Lula approves spending cuts to meet Brazil’s fiscal framework, says minister

BRASILIA (Reuters) -Brazil’s President Luiz Inacio Lula da Silva ordered his economic team on Wednesday to comply with the country’s fiscal framework, and approved suggestions of spending cuts, the country’s finance minister told journalists.

Brazilian assets had suffered a sell-off in recent weeks as markets feared fiscal deterioration amid a government reluctance to cut spending, which led to investors’ concerns about the government’s ability to comply with the fiscal framework approved last year.

On Wednesday, however, the Brazilian real rose nearly 2% against the U.S. dollar in spot trading, as market participants awaited details from Lula’s meeting with his economic team, and after the president said earlier in the day that his government would remain committed to fiscal responsibility.

“The first thing the president ordered us to do was ‘comply with the fiscal framework’,” Finance Minister Fernando Haddad told journalists in Brasilia after the meeting, referring to a constitutional law that sets a limit to government spending.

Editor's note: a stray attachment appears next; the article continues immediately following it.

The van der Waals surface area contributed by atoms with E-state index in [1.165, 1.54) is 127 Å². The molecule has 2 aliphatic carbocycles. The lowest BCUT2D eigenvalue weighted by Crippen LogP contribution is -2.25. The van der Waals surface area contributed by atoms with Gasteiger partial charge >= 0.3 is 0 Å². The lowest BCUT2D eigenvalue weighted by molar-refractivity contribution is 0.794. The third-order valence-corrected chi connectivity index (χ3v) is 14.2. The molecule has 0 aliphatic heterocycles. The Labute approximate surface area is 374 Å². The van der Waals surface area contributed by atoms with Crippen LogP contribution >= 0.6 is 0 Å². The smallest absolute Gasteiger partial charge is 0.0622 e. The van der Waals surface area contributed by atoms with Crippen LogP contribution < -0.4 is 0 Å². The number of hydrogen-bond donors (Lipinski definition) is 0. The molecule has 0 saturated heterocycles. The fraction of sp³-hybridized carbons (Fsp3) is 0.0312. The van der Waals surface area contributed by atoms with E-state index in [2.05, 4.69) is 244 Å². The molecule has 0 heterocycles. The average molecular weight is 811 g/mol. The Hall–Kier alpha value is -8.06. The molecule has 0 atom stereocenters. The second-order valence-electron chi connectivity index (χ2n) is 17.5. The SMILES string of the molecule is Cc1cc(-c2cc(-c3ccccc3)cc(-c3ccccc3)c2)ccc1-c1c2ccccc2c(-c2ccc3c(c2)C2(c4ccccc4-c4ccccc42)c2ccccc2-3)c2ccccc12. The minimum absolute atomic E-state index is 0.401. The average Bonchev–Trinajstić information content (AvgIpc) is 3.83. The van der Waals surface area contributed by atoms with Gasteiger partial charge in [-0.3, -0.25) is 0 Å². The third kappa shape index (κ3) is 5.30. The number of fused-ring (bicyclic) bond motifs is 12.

Haddad also said that Lula approved suggestions the officials presented in the meeting to cut 25.9 billion reais ($4.7 billion) in government spending, which would allow Lula’s administration to comply with the fiscal framework next year.

These measures would include a greater scrutiny to cut social benefits from people who are ineligible, while some of the moves could be brought forward if required to help the government meet the fiscal rule this year, according to him.

Haddad added the government could also block planned spending, depending on the development of public accounts. A bi-monthly revenue and expenditures report will be released later this month.

The Brazilian real has weakened around 13% against the U.S. dollar this year, and 6% in June alone, impacted by prolonged high interest rates in the U.S. and domestic fiscal uncertainties.

The fall has been exacerbated by Lula’s persistent criticisms of the central bank and the institution’s reluctance to cut spending.

Before the meeting, Haddad attributed part of the strength the real showed on Wednesday to the government’s better communication.

($1 = 5.5580 reais)

(Reporting by Bernardo Caram; additional reporting by Marcela Ayres; Writing by Andre Romani; Editing by Jonathan Oatis, Diane Craft and Muralikumar Anantharaman)






Close Bitnami banner